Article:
Sarah Guest, who is pursuing her master of education degree at Vanderbilt University’s Peabody College of Education and Human Development, received the 2021-22 Sullivan Foundation Social Entrepreneurship Scholarship. In a recent interview, Guest said the Sullivan Scholarship “has completely changed the trajectory of my life. I cannot express my gratitude completely in words, but you can be confident that in my future work, the investment [the Sullivan Foundation] made will benefit all whom I come in contact with!”

Guest also reflected on her experiences at Vanderbilt and a recent project focused on equity in education.

Q: What are the defining qualities of a Peabody College education?

Guest: Peabody College prepares graduate students for work in a variety of industries. The professors are invested in helping students achieve their academic and personal goals, demonstrated in their personalized attention and continued guidance well after students leave Peabody. At Peabody, my peers have become close friends and continue to challenge me to stretch myself in unanticipated ways.

Related: Sullivan Scholar Sarah Guest of Vanderbilt aims to become a school leader

Q: Tell us about a final project you are completing in your program.

Guest: Last semester, I was able to participate in a special program at Columbia Law School’s Center for Public Research and Leadership (CPRL) offered to Peabody students in the Masters in Public Policy (MPP) and Leadership and Organization Performance (LOP) programs. One portion of this experience is working on an interdisciplinary team on a consulting project. All projects at CPRL aim to increase equity in education using an evolutionary learning framework for transformational change.

In my project, we worked to create a set of tools to support the implementation of high-quality instructional materials and professional learning. Our hope is that leaders will be able to use the tools to gather input from stakeholders responsible for implementation, including students, teachers, and parents. Throughout the project, I gained a network of mentors, friends and innovators from top business, education policy, law and leadership programs from around the country. It was an intellectual challenge that I had been craving when I started graduate school. I even loved the program so much that I decided to stay at CPRL as a teaching assistant for this semester while commuting to complete my final course at Vanderbilt!

Q: How has the financial aid you received, including the Sullivan Scholarship, affected your life at Vanderbilt and beyond?

Guest: In a practical sense, not accumulating student debt has given me the freedom to pursue opportunities that complement my Vanderbilt coursework, such as teaching and participating in CPRL. In doing so, I’ve gained valuable skills and insight into the mechanisms by which leadership in various forms can have a far-reaching and sustained impact, particularly in the field of education. The stress reduction afforded to me through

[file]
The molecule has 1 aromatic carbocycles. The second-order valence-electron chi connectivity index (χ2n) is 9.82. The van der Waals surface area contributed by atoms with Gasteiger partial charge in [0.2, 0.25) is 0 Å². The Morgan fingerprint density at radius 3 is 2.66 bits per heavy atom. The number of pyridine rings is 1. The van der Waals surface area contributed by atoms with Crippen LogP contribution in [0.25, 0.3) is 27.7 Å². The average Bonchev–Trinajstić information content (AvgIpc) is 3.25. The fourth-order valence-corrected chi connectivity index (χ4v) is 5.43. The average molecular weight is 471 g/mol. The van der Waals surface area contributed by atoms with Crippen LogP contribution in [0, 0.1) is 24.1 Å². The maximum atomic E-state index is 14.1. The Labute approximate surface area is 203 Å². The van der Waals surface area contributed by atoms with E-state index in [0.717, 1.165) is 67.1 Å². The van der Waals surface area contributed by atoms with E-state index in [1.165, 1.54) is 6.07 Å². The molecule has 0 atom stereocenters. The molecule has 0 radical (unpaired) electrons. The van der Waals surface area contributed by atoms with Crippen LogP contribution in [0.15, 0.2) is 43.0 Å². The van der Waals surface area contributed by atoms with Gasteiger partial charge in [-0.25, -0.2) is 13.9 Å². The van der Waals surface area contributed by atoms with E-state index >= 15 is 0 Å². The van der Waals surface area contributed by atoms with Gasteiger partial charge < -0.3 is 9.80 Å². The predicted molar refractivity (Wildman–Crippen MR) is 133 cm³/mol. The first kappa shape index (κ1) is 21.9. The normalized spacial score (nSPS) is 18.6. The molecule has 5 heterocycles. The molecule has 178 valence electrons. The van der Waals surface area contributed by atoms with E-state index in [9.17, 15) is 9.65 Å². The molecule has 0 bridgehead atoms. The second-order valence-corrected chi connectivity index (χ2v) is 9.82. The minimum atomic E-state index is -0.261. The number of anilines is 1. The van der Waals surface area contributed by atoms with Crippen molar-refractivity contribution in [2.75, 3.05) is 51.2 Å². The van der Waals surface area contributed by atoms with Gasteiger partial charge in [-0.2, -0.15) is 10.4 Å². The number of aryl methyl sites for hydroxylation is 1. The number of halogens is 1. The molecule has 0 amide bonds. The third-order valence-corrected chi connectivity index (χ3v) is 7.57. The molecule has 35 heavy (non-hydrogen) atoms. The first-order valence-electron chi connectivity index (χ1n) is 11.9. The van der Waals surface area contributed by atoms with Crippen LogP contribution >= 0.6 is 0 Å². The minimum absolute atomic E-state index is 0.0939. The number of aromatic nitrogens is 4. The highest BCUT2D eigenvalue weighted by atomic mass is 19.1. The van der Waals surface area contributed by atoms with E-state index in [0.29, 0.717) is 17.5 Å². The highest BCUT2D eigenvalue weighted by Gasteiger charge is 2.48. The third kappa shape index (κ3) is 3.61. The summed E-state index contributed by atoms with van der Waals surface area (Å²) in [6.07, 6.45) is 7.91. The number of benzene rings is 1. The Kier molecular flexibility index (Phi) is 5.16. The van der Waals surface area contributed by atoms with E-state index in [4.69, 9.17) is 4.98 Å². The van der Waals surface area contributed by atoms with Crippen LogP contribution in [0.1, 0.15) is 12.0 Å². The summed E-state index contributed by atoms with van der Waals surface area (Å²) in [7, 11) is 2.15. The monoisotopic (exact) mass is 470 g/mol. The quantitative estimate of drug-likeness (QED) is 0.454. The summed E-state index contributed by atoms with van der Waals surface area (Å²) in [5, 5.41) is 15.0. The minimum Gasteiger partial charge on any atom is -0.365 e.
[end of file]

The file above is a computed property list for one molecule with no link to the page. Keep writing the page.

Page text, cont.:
this financial gift has freed my mental capacity to focus on what matters most: learning, growing, and making a difference in the lives of others.

Q: What are your career goals, and what impact do you hope to make in the future with this degree?

Guest:
I am most passionate about working in the education sector and am pursuing opportunities with organizations that value students, teachers and families. Since the Peabody LOP program emphasizes practical application of knowledge and skills, I feel prepared for a wide range of roles. I am currently working for the CPRL at Columbia University, and I will continue working with CPRL or another organization with similar goals and projects. The collaboration between faculty and graduate students on meaningful, high-impact projects is an environment in which I’m able to engage my creativity, compassion and commitment to improving education for all students.

Q: How have the lingering effects and adjustments in light of the pandemic continued to impact your student experience?

Guest: Fortunately, I have been able to build strong relationships with both my LOP cohort at Vanderbilt and my CPRL cohort at Columbia. Although the pandemic has limited our in-person social interactions, we have found ways to meaningfully connect. As future leaders, we will be asked to adjust to unpredictable circumstances, and attending graduate school during this season of uncertainty has taught us the merits of challenging the status quo in our future ventures. In my opinion, it has opened a space for social entrepreneurship because of shifting perspectives on work-life balance, traditional limitations of talent acquisition, and social responsibility.

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